8) Diversify your audiences. When you’re planning an event, think about the different groups in London. Think about which groups of people you are representing and which groups are under represented. If women, people of colour or LGBTQ are being underrepresented, then do something about it. Make a concerted effort to reach out to these groups. Our scene will be more interesting and more inclusive as a result. See rule #1
9) Support your scene financially, if you can. Buy merch, buy art, pay cover and donate to important non-profits. This can also include eating at local cafes/restaurants, buying drinks at venues, etc. Keeping the money in London and in culture-makers’ hands is important.
10) Document. Take pictures, videos, write articles, blog, and talk about the events you go to! It seems weird, but the more you document the scene, the greater it will be. The more info there is about artists, bands, house shows and other awesome events.. the more exciting your scene will be!
11) Create your own culture. There are lots of people doing stuff, but there’s lots more we could all be doing. Have a house show, organize an art show, make a zine, start a band!
12) This will all take a long time. Which is why you need to start doing these things.
ADDENDUM! One more thing, if someone isn’t at your show or event… don’t be mad. Everyone has their own way of supporting or contributing to our scene. Some people don’t like crowds, have kids, have jobs, etc. You can support the scene just by talking about what’s going on, listening to local music, sharing links on facebook. It’s all a part of it. Have compassion for eachother!
Our scene needs nurturing and the only way it can grow is through supporting each other. There is every different kind of scene imaginable right here in London… but no one wants to hang out with each other! Wtf? If you’ve got beef, get it off your chest, and if someone’s got beef with you, DEAL WITH IT like an adult.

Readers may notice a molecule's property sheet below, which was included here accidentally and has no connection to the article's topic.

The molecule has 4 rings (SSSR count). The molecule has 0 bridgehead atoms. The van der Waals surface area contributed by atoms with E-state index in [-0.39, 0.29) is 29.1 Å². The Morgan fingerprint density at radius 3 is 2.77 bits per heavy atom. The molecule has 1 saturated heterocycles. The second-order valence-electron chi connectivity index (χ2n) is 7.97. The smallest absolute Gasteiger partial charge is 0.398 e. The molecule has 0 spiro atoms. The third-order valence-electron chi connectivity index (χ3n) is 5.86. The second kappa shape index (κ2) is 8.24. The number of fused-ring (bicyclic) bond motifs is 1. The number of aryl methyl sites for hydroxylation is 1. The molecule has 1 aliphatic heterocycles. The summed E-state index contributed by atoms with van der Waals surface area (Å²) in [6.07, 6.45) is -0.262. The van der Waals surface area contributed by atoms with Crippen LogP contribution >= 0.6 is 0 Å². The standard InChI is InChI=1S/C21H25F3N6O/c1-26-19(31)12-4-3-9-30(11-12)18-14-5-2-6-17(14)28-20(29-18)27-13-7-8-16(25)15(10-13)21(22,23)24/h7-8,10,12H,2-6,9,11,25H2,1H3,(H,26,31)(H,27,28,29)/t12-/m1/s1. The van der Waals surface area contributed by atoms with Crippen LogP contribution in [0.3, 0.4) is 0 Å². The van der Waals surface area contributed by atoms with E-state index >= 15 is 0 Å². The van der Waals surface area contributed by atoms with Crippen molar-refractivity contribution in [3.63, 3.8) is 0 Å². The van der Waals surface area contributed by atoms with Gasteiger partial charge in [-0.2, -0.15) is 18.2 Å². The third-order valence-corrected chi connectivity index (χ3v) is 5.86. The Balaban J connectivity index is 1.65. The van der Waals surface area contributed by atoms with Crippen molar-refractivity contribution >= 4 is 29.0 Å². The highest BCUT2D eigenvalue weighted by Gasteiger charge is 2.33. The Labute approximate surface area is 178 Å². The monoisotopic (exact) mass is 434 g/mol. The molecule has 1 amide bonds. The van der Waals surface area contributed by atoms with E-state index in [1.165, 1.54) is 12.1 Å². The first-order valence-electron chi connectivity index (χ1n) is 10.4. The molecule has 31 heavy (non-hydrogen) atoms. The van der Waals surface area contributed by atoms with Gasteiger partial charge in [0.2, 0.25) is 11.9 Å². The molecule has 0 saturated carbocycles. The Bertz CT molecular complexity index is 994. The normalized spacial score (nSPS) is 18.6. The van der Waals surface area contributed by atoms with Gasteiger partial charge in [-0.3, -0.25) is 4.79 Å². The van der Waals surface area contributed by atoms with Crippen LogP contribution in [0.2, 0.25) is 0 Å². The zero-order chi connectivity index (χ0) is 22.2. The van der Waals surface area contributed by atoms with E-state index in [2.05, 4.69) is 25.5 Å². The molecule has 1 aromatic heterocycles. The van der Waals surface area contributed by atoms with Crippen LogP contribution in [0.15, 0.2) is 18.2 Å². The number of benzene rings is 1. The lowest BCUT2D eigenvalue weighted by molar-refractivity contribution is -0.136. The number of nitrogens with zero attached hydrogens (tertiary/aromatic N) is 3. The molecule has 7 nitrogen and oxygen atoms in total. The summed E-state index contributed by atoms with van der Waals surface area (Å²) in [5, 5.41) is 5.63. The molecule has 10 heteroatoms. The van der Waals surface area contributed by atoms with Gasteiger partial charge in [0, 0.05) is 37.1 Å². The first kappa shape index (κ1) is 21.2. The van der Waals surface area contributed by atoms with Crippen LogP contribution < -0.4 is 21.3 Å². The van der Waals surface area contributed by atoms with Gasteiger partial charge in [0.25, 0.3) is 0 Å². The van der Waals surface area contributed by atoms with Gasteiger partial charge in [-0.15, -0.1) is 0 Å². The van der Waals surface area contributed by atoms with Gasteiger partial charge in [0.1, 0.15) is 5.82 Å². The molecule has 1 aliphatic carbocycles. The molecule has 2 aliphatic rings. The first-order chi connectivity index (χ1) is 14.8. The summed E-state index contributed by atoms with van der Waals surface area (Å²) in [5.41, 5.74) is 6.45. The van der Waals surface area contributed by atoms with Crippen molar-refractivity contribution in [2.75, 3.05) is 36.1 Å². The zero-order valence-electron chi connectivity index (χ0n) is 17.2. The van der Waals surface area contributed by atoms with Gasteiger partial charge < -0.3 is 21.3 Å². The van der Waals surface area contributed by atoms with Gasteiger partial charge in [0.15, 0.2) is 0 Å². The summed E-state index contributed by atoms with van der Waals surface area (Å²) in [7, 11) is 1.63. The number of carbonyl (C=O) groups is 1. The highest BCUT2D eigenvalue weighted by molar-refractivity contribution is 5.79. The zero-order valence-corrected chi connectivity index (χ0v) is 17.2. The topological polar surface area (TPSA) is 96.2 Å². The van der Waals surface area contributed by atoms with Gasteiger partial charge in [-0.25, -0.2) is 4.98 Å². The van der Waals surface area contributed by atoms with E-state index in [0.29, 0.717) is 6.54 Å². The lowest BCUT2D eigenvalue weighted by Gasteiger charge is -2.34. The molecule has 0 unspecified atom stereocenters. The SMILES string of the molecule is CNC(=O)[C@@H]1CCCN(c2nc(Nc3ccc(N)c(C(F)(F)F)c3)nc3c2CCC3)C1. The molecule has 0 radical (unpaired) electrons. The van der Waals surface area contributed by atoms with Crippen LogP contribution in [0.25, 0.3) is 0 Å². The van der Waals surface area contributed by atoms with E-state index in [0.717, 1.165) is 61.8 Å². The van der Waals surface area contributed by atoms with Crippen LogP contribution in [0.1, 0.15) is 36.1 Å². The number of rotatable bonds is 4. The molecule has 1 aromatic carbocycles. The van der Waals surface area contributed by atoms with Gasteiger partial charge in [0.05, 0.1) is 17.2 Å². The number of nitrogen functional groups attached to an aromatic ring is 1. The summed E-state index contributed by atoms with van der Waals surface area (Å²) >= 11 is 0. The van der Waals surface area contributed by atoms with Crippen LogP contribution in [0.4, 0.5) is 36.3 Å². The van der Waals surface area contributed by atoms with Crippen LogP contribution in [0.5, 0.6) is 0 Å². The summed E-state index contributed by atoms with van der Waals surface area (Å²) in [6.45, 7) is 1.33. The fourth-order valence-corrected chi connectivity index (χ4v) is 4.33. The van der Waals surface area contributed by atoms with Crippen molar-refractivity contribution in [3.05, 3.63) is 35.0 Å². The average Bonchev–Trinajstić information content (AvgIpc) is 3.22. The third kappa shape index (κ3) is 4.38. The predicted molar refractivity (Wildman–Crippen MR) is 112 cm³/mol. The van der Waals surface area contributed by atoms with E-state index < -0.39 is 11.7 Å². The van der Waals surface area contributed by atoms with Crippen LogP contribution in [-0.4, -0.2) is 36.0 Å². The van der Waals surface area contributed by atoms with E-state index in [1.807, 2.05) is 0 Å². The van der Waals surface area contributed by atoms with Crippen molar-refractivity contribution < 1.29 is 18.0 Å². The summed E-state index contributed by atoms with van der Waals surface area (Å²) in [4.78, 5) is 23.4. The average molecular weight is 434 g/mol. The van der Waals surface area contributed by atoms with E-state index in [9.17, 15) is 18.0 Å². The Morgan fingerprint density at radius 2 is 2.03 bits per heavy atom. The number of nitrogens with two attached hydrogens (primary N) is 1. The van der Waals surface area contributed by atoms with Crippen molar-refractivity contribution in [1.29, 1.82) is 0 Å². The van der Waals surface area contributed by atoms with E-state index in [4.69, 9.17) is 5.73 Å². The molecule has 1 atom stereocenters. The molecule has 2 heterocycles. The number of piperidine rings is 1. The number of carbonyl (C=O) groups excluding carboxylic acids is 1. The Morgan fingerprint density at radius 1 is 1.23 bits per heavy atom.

I can’t agree with every word of this more. Ideas like this really need to be spread throughout, especially in the scene out here in lake county. Continue building and supporting, stand together.
"COMPLIMENTS THAT AREN’T ABOUT PHYSICAL APPEARANCE
1) You’re empowering.
2) I like your voice.
3) You’re strong.
4) I think your ideas/beliefs matter.
5) I’m so happy you exist.
6) More people should be listening to what you have to say.
7) You’re a very warm hearted person.
8) It’s nice seeing such kindness.
9) You’re very down to earth.
10) You have a beautiful soul.
11) You inspire me to become a better person.
12) Our conversations bring me a lot of joy.
13) It’s good to see someone care so much.
14) You’re so understanding.
15) You matter a lot to me.
16) You’re important even if you don’t think so.
17) You’re intelligent.
18) Your passion is contagious.
19) Your confidence is refreshing.
20) You restore my faith in humanity.
21) You’re great at being creative.
22) You’re so talented at ____.
23) I don’t get tired of you the way I get tired of other people.
24) You have great taste in ___.
25) I’m happy I stayed alive long enough to meet you.
26) I wish more people were like you.
27) You’re so good at loving people."
One of the saddest and most hil- NO BITCH, the sad thing here is the fact that you're a stripper. If you want respect, maybe you should've graduated high school. 😂😂 when did stripping become a legitimate career?